Making a Candle from Scrap Wax

When it had solidified (this takes several hours) I cut the can open with a hacksaw.
Making a Candle from Scrap Wax

Now I have a beautiful, fragrant, candle!
Making a Candle from Scrap Wax

The Bounce Announce Automated Musical Instrument

This project completed as my final project for both Physical Computing and Introduction to Computational Media at ITP.

Briefly, ping pong balls roll down 4 individual tracks, and are launched at the bottom by solenoids. The solenoids are triggered rhythmically by an Arduino.

The ping pong balls bounce sequentially onto carefully placed musical instruments. On the instruments are several piezo-electric transducers that send serial data to Processing, which responds with a visualization scheme projected from above.

Here's a video documentation of the project. Enjoy!

Organizing Resistors

If you ever want to test your brain's limits on color discrimination, try sorting a few hundred resistors. Was that a blue stripe or a black stripe? Was that a brown stripe or an orange stripe?

While this process was completely maddening at times, it's great to have all my resistors organized. I separated them into these cups, and then put them into tiny baggies, labelled with Sharpies.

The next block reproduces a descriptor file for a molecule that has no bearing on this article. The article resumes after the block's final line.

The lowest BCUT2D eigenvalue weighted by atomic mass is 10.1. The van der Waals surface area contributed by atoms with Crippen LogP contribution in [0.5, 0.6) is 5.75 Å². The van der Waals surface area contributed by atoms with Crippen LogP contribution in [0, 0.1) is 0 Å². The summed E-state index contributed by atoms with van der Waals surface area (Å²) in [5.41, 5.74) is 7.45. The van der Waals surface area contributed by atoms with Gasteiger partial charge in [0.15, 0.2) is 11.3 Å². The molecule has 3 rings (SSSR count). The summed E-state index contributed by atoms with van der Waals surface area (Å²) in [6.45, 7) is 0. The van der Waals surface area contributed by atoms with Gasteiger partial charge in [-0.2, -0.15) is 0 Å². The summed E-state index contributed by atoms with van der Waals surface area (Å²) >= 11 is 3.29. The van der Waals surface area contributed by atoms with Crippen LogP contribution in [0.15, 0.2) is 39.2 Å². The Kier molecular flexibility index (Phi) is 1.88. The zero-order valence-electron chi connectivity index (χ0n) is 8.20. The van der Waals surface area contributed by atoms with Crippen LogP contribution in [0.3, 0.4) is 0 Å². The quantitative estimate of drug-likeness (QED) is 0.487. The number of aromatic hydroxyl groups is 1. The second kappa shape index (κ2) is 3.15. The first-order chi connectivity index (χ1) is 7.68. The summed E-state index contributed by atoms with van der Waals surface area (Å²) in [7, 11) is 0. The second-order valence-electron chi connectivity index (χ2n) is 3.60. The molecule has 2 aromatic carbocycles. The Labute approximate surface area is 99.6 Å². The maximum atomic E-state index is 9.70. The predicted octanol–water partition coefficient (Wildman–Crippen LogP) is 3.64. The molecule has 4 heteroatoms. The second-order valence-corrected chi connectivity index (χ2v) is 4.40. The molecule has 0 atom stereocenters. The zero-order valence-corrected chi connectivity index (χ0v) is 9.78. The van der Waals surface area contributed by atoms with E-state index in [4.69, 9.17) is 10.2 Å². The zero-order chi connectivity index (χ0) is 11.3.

Now my components cabinet has two resistor drawers: 1 Ohm through 1k Ohm, and 1.1k Ohm through 1 Mega Ohm.


Organizing My Resistors
Organizing My Resistors

Hacking Together a Scrapwood Box

I just can't stand to throw my scrapwood in the trash. Unfortunately, it tends to pile up after a while, and I'm forced to think of new ways to use it. As you may know, in the past I made scrapwood shelves that seemed to be a success, so this time I tried my hand at making a scrapwood box for holding some of my materials.

I had been using a cardboard box that was slowly disintegrating, so this was definitely a step up. Like scrapwood projects I've done before, I set myself some ground rules. I used all pieces of wood as I found them in my scrap bucket, no additional cuts were allowed, and the only fasteners I used were screws and nails.